Coping with the emotional impact of bushfires
As bushfires continue to rampage through regional communities across Australia, those who have been directly impacted may struggle to come to terms with their new reality.
In support of those individuals and communities who are affected by bushfires, Beyond Blue has released a new online hub with information and advice for dealing with the emotional impact of the disaster, including information about the signs of emotional distress, tips for supporting children and young people, and links to useful resources.
Beyond Blue CEO Georgie Harman said the priority for those affected communities is firstly to cater for their essential needs; however, as time passes, the emotional effect of traumatic events such as this can linger.
“Right now, many people need the basics – shelter, food, water, fuel, cash – and physical safety. Others may be returning to their affected communities,” she said.
“These are stressful times, and it’s important we’re aware of how these things can affect our mental health, both in the immediate and longer term.
“Often, signs of trauma and distress can take months and years to emerge, but it’s never too early to get informed about the difference between a normal and common reaction to disaster, and symptoms that indicate a need for additional professional support.”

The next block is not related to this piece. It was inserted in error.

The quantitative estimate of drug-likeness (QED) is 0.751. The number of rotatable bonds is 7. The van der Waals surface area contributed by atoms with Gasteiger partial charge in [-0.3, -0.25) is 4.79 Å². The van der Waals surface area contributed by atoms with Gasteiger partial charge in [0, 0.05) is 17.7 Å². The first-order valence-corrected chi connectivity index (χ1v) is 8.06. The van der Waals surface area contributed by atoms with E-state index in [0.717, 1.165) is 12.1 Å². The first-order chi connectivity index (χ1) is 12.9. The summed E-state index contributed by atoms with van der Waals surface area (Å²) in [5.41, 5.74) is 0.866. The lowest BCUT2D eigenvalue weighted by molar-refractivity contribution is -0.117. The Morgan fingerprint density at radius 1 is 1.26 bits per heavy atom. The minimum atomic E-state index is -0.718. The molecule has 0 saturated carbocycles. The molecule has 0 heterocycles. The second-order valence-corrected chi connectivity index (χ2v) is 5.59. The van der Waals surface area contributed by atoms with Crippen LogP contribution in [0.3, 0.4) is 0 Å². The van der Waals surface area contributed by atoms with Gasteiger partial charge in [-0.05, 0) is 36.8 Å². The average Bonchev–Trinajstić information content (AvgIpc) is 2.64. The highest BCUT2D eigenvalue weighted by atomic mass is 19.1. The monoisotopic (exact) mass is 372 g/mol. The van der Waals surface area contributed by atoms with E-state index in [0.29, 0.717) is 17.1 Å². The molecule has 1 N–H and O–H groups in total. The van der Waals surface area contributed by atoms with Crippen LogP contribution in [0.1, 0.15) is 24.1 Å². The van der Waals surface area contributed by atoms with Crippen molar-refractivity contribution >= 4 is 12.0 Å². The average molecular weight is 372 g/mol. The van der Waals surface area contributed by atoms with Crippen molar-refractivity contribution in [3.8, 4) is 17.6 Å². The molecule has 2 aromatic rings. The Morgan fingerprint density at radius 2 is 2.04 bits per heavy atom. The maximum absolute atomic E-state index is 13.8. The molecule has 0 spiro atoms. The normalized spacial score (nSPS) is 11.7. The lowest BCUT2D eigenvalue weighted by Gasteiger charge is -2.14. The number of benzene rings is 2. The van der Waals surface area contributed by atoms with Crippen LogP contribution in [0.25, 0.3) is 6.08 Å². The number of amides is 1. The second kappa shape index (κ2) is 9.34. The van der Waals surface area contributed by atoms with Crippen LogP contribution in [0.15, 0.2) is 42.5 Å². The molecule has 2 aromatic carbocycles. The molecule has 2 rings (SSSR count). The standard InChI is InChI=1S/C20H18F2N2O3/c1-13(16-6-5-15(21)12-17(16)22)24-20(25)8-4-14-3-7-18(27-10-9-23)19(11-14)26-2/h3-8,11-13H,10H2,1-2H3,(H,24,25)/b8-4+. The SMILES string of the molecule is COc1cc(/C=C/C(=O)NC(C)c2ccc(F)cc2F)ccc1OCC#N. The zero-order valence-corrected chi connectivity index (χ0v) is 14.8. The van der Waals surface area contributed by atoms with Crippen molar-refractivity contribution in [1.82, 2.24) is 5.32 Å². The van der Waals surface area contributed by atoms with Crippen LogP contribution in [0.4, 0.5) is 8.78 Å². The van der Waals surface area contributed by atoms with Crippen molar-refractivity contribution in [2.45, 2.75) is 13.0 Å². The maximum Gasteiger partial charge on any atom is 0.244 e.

Ms Harman said all individuals affected by fires are likely to experience emotional responses, but communities will be able to return and rebuild their lives.
“Community, mateship and humour are very much part of our national character, and these will be tremendous strengths as we support each other through these difficult times,” Ms Harman said.
“It’s very normal to struggle with difficult thoughts and feelings during and after a disaster like this, and these feelings can be intense and confusing.
“These feelings can be at their most severe in the first week after a traumatic event but, in most cases, fade over a month.”
When to get help
Anyone living in a bushfire-affected community is likely to have an emotional reaction, as their properties, jobs and the lives of community members and local firefighters are put at risk.
Ms Harman said emotional responses are normal and expected, but should they continue to linger on after life returns to a sense of normality, it might be time to seek help.
Ms Harman highlighted that common emotional reactions to disasters include:
- Feeling overwhelmed, numb or detached
- Constant tearfulness and intrusive memories
- Irritability, difficulty sleeping or dreaming about the event
- Using alcohol or drugs to cope
- Constantly questioning the actions they took during the disaster
For people who experience the above emotional reactions for more than one month after the disaster, Ms Harman recommends they speak to a GP or mental health professional.
She also noted that ongoing effects of traumatic events may take some time to develop and could be more intense than the common emotional effects of a disaster.
“The mental health impacts of bushfires can emerge within weeks, months or years. Knowing the signs and not ignoring them and seeking support early is an important step towards managing these issues.”
Beyond the common emotional responses, those suffering from the following symptoms are encouraged to seek professional support: